LONDON (Reuters) - Formula One’s virtual world championship reflected the real one on Wednesday with Mercedes dominating the esports series and British gamer Brendon Leigh celebrating his fourth victory in six races.
Leigh, last year’s inaugural F1 esports champion before teams got involved, won on the Le Castellet and Silverstone layouts to stretch his lead to 43 points.
The 19-year-old had triumphed on the Australian and Chinese circuits earlier in the month.
Hungarian team mate Daniel Bereznay won the Belgian race as Mercedes went unbeaten through the second leg of the series at London’s Gfinity Arena.
Mercedes, who celebrated Lewis Hamilton’s fifth world championship last weekend and are also heading for a fifth successive constructors’ title, now have 208 points to Toro Rosso’s 137 in the virtual team standings.
There was also some virtual controversy with Leigh and Toro Rosso’s Frederik Rasmussen clashing at Le Castellet, with the Dane pushed wide and Leigh handed a five second penalty that was reversed on appeal.
“You can’t force a driver off the road like that,” commented former F1 driver turned pundit Jolyon Palmer. “I think you got away with that one Brendon.”
Rasmussen, the only non-Mercedes driver to have won a race so far and second overall, was not amused: “It should have been a penalty for sure, I’m not a fan of dirty driving.”
Some finger-wagging followed from Leigh after the second race, with Rasmussen runner-up after another close battle.
“I wasn’t personally happy with how I performed,” Leigh told Reuters. “I feel the incident with Freddy wasn’t correct and was highly avoidable. So I was a bit upset about that.”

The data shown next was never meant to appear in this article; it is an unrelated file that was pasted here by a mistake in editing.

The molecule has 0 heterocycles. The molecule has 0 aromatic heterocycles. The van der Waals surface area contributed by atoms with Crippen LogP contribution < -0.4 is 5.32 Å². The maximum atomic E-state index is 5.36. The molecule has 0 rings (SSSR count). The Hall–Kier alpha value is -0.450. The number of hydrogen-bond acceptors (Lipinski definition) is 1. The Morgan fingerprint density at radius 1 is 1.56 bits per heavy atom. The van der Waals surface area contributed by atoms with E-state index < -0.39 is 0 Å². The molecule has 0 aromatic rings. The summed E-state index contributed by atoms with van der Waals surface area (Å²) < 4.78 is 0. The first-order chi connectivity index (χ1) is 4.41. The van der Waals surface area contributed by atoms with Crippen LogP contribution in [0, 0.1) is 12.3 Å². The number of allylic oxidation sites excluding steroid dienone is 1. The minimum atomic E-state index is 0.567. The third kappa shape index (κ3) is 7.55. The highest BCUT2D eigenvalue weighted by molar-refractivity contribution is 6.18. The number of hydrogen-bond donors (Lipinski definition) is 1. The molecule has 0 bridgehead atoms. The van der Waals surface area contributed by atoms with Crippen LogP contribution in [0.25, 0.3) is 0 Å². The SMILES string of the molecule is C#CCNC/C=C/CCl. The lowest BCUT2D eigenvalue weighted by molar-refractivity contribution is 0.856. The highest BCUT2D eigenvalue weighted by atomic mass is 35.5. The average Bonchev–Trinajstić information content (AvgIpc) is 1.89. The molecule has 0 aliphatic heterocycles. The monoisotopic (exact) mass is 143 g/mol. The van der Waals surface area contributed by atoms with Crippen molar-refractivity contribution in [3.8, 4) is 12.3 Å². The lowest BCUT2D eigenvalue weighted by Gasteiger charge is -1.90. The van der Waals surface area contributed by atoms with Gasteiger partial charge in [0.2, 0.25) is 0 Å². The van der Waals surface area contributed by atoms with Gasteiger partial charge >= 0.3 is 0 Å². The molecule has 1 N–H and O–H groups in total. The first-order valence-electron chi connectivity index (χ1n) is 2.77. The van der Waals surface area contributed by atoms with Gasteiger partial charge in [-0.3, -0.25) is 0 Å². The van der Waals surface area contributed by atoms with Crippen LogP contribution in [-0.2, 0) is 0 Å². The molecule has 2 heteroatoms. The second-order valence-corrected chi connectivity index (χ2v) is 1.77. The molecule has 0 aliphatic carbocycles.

Wednesday’s event was attended by Britain’s Lando Norris, the teenager who debuts for McLaren in Formula One next year, Formula E champion Jean-Eric Vergne and Red Bull team principal Christian Horner with F1 managing director Sean Bratches.
“I’ve heard so much about esports I thought it was about time I came to find out what it’s all about,” said Horner.
“What I’ve seen of the racing has been great. It’s obviously a lot cheaper when the drivers crash and the engines don’t tend to break down,” added the Briton.
“It’s something the next generation of Formula One drivers are getting into and I don’t think it will be long before we see a Formula One grid taking part in this as well.”
Norris, one of that generation, agreed it was good racing.
“Maybe you don’t want it too realistic because you don’t want to be stuck behind a car losing downforce and never overtaking,” he told Reuters.
“I guess in some ways they are able to follow closer than you can in a real car, which is better. This is what we want in real life, to be able to follow cars this closely and having racing like this.”
The final four races will be held in London on Nov. 16-17 with a total prize fund of $200,000. .
Double points — an experiment tried and abandoned by Formula One in the real world — will be available from the closing race on the virtual Abu Dhabi circuit.
Reporting by Alan Baldwin, editing by Ian Ransom